Amid the wars, countless Canadian soldiers and nurses displayed extraordinary bravery and unwavering dedication, putting their lives on the line for our country. Many of these individuals returned home bearing the profound physical and emotional scars of war, having lost limbs in the line of duty.

Their experiences as amputees not only shaped their own lives but, as members of The War Amps of Canada, they left a lasting legacy on generations of amputees to come.

During the First World War, Madeleine Jaffray (1889-1972), served as a nurse in a hospital near Bordeaux, France. The hospital was bombarded by German aviators, and she was wounded in the foot by a piece of shrapnel from one of the bombs. Her injury led to an amputation, making her Canada’s only female war amputee of the First World War.

Mike Krulicki (1925-2020) was just a teenager when he volunteered for service in the Second World War. He enlisted with the Irish Regiment of Canada, and in 1944, while fighting in the Italian Campaign, he stepped on a landmine and lost his right leg below the knee.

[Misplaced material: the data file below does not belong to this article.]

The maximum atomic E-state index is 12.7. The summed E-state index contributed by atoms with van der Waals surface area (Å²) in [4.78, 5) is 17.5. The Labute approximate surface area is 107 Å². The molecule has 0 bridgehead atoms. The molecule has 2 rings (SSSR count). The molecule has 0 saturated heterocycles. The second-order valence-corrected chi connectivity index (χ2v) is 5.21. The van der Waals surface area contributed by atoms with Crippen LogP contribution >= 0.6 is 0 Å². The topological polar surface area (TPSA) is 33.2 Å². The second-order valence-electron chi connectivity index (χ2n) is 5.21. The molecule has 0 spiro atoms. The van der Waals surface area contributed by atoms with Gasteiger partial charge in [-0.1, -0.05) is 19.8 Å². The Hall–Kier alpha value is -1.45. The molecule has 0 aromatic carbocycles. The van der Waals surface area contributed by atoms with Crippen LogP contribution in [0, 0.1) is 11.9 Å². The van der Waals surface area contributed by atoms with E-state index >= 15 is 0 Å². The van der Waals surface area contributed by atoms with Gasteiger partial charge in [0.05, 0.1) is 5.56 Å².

Arthur Johnson (1929-2006) served with the Canadian Army Special Force as a mortar man with the Royal Canadian Regiment in the fight for the freedom of South Korea. In August 1952, in the midst of intense enemy shelling, a mortar landed close by, wounding him and resulting in the loss of his right leg and damage to his right arm.

These honorable individuals contributed their time to various activities of The War Amps and shared their experiences as amputees with others, including modern-day veterans and children. On Remembrance Day especially, but also throughout the year, the Association pays tribute to the sacrifice and service of all those who served and continue to serve.

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